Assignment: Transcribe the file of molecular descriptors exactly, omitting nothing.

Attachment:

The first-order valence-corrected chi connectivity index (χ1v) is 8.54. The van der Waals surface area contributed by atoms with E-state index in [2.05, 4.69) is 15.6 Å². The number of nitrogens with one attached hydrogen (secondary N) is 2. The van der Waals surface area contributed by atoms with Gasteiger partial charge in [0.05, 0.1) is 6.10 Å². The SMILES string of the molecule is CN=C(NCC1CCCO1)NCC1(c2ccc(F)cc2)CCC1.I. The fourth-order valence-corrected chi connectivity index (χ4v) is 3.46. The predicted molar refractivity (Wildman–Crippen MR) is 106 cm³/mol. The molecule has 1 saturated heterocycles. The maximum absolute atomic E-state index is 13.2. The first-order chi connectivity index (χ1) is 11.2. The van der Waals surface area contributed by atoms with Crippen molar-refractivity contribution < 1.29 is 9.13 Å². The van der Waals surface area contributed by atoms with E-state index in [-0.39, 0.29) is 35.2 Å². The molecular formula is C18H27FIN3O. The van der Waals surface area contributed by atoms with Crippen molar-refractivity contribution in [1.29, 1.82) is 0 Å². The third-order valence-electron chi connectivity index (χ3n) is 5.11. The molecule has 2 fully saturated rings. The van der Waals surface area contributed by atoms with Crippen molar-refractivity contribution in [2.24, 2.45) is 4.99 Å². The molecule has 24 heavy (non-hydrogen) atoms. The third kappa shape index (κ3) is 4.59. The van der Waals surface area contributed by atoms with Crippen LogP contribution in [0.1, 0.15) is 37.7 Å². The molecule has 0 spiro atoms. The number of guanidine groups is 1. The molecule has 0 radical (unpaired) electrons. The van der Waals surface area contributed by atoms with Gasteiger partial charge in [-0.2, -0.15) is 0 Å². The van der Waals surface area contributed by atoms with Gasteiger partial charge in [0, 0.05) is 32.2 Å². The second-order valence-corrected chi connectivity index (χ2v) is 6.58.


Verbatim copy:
The first-order valence-corrected chi connectivity index (χ1v) is 8.54. The van der Waals surface area contributed by atoms with E-state index in [2.05, 4.69) is 15.6 Å². The number of nitrogens with one attached hydrogen (secondary N) is 2. The van der Waals surface area contributed by atoms with Gasteiger partial charge in [0.05, 0.1) is 6.10 Å². The SMILES string of the molecule is CN=C(NCC1CCCO1)NCC1(c2ccc(F)cc2)CCC1.I. The fourth-order valence-corrected chi connectivity index (χ4v) is 3.46. The predicted molar refractivity (Wildman–Crippen MR) is 106 cm³/mol. The molecule has 1 saturated heterocycles. The maximum absolute atomic E-state index is 13.2. The first-order chi connectivity index (χ1) is 11.2. The van der Waals surface area contributed by atoms with Crippen molar-refractivity contribution < 1.29 is 9.13 Å². The van der Waals surface area contributed by atoms with E-state index in [-0.39, 0.29) is 35.2 Å². The molecular formula is C18H27FIN3O. The van der Waals surface area contributed by atoms with Crippen molar-refractivity contribution in [1.29, 1.82) is 0 Å². The third-order valence-electron chi connectivity index (χ3n) is 5.11. The molecule has 2 fully saturated rings. The van der Waals surface area contributed by atoms with Crippen molar-refractivity contribution in [2.24, 2.45) is 4.99 Å². The molecule has 24 heavy (non-hydrogen) atoms. The third kappa shape index (κ3) is 4.59. The van der Waals surface area contributed by atoms with Crippen LogP contribution in [0.1, 0.15) is 37.7 Å². The molecule has 0 spiro atoms. The number of guanidine groups is 1. The molecule has 0 radical (unpaired) electrons. The van der Waals surface area contributed by atoms with Gasteiger partial charge in [-0.2, -0.15) is 0 Å². The van der Waals surface area contributed by atoms with Gasteiger partial charge in [0, 0.05) is 32.2 Å². The second-order valence-corrected chi connectivity index (χ2v) is 6.58.